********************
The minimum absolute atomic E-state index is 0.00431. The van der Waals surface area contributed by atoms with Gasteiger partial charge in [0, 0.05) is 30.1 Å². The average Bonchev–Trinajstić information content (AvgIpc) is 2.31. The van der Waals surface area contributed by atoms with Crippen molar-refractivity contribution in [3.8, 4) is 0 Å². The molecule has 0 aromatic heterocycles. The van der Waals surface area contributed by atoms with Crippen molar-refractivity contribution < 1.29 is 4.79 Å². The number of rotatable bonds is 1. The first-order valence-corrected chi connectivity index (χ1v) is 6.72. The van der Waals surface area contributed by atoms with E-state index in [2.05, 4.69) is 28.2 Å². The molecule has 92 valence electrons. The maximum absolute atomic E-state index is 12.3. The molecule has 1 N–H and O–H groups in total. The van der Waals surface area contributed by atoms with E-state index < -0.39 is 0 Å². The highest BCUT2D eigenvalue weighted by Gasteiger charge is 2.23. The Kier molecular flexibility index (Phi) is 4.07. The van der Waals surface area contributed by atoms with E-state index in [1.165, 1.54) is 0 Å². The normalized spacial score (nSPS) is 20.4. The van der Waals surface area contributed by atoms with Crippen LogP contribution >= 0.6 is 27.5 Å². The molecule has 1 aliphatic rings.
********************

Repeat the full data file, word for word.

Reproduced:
The minimum absolute atomic E-state index is 0.00431. The van der Waals surface area contributed by atoms with Gasteiger partial charge in [0, 0.05) is 30.1 Å². The average Bonchev–Trinajstić information content (AvgIpc) is 2.31. The van der Waals surface area contributed by atoms with Crippen molar-refractivity contribution in [3.8, 4) is 0 Å². The molecule has 0 aromatic heterocycles. The van der Waals surface area contributed by atoms with Crippen molar-refractivity contribution < 1.29 is 4.79 Å². The number of rotatable bonds is 1. The first-order valence-corrected chi connectivity index (χ1v) is 6.72. The van der Waals surface area contributed by atoms with E-state index in [2.05, 4.69) is 28.2 Å². The molecule has 92 valence electrons. The maximum absolute atomic E-state index is 12.3. The molecule has 1 N–H and O–H groups in total. The van der Waals surface area contributed by atoms with E-state index < -0.39 is 0 Å². The highest BCUT2D eigenvalue weighted by Gasteiger charge is 2.23. The Kier molecular flexibility index (Phi) is 4.07. The van der Waals surface area contributed by atoms with E-state index in [1.165, 1.54) is 0 Å². The normalized spacial score (nSPS) is 20.4. The van der Waals surface area contributed by atoms with Crippen LogP contribution >= 0.6 is 27.5 Å². The molecule has 1 aliphatic rings.